Monday, November 30, 2009

Spongebob Analysispants: The Essay

Okay world. Here's a peek into my noggin on how it works when I hit a school setting. I'm being absolutely serious when I say this is NOT some of my best work. But if you really want to read it- haha, be my guest.
At first glance, a spongy exterior and an effervescent demeanor may be all that you’ll “absorb”, but after observing further you’ll soon see that there’s a lot of depth to Spongebob and his aquatic pals. Although the characters live in the same quaint town of Bikini Bottom, they all have different ambitions and backgrounds. Their absurdities make them the characters we as Nickelodeon viewers love.
Money, cash, “ka-ching”, dollar bills and wealth. Sense a theme here? For Mr. Krabs money is always on his mind. He’s a hard worker, “crusty” business owner, and father to his whale daughter, Pearl. Why is he so money hungry? It’s certainly not because of financial instability. He lives comfortably in a luxurious anchor-shaped complex. To make matters more confusing, he doesn’t splurge. Ever. You would think that “hey, maybe he’s saving for something more grand!” but in all reality, he strives to reach the big buck. He isn’t satisfied until he’s exceeded the rest. In one episode, his hard work finally pays off when he gets his one-millionth dollar. In celebration he takes his “Krusty Crew” employees out on a pleasant boating trip that turns terribly wrong. His prized dollar is eaten by a shark, so he proceeds to dive in- resulting in the loss of half of his body. He doesn’t seem to mind because at least he has his dollar. Overall, Mr. Krabs is the epitome of penny-pinchers.
It doesn’t take much to see what Mister Squidward Tentacles is all about. On the surface he seems like the typical rude, reclusive neighbor. He hates to be bothered by any of Spongebob and his buddies’ shenanigans. As they continue to pester him into participating in games like bubble-blowing or tag, his temper begins to rise, boil, and more often than not, erupt. But is he really all that perturbed? Or would he rather the latter of joining in on all the fun and games? When you delve into the mind of Squidward Tentacles, you’d find a vast variety of thoughts about music, literature, the arts, clarinet, and all things “sophisticated and profound”. Squidward values success. More importantly, he values recognition. He practices day in and day out on his clarinet to participate in shows to gain respect from his peers. Sadly, more often than not his spotlight is yanked away from either his rival, Squillium Fancyson, or none other than his goofball neighbors, Spongebob and Patrick. But despite all of his failures, he never gives up. Implanted in his mind are small tasks and goals he strives to complete to reach the top. Perhaps that’s why he still maintains a job at the Krusty Krab, working the register at ungodly hours. Perhaps that’s why he still puts up with his insane neighbors. He could move away if he wanted to; in fact, he’s tried a couple of times, but he still always manages to come back. Why? Because they give him recognition. They acknowledge his existence. Spongebob praises him on his clarinet playing when nobody else will. It’s only natural after being beaten and criticized so many times that you’d put up a front and say you’re not interested.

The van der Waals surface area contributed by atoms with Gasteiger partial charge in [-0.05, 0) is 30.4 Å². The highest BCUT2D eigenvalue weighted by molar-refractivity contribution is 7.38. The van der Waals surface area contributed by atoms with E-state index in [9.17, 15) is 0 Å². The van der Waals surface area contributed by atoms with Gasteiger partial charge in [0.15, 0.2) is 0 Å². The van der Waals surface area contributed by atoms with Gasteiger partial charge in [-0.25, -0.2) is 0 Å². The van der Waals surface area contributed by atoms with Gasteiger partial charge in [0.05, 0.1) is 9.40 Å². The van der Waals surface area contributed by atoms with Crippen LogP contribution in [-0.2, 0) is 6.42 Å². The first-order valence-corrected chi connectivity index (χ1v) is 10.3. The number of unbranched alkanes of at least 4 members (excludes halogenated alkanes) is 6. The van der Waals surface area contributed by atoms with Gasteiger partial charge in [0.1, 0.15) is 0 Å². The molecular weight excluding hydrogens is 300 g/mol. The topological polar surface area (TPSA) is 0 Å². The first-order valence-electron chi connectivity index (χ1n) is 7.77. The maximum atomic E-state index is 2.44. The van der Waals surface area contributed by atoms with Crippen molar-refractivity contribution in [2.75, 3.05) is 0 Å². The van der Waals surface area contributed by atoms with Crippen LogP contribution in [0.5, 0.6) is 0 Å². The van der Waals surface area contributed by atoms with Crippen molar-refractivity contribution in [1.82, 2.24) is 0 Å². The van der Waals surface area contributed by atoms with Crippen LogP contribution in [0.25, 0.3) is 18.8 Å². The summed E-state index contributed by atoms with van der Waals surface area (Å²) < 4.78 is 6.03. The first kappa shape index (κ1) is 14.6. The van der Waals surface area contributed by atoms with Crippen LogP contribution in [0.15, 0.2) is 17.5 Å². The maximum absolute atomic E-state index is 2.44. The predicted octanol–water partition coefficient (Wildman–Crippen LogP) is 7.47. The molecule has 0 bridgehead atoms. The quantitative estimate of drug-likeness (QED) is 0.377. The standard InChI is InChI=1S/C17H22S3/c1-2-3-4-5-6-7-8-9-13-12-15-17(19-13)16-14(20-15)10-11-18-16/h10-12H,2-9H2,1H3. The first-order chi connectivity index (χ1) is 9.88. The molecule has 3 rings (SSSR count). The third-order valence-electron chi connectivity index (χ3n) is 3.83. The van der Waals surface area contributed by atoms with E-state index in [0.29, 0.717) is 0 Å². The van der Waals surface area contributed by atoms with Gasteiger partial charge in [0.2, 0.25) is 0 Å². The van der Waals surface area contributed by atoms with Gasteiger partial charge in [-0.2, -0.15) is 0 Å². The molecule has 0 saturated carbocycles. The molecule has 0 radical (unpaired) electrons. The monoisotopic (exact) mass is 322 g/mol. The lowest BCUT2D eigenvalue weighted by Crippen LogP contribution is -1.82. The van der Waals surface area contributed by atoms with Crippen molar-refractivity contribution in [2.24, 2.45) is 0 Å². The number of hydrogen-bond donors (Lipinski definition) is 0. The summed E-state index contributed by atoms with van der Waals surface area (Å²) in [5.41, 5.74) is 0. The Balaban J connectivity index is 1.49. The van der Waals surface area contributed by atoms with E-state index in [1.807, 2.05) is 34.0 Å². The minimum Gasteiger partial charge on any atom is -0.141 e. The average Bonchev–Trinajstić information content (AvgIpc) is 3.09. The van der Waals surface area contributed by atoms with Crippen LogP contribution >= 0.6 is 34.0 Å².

There is so much more to the overly-starched, square pants wearing, buck-toothed sponge than meets the eye. He’s a genuine, give-it-your-all, kind of guy. Outside of the work place, he maintains the giggly, bubble-blowing, child-like character we all know any love, but at work he takes full responsibility for the task at hand. Even after working as a fry cook for Mr. Krabs at the Krusty Krab for years on end, he never complains, and he never gives less than his best effort for every meal. He has amazing pride in his work. Why? Looking at the way his parents and grandma genuinely care about him, you can tell that he strives to be just like them. In one episode it shows Spongebob visiting his grandmother, who, when they arrive, presents him with a sweater that she knitted “with love in every stitch”. So when someone orders a Krabby Patty, he puts his heart and soul into his food, like the love his grandmother pours out in her knitting. The reason behind the success of the hamburger joint is certainly not from the penny-pinching manager, but because of the unfaltering fry cook. You can tell that he truly cares about what he does because his mood affects the taste and quality of his product. During one episode, his pet seahorse was banished from the K.K. kitchen, which sent the young sponge chef into a spiral of tears and depression. The customers could tell from his cooking that something was wrong. They could taste the tears. But on a happy day, the look in the eyes of the customer as they take their first bite, ripping into the burger with their canines, savoring every intoxicating flavor from the secret sauce must be what makes it all worth the hard work.

No comments:

Post a Comment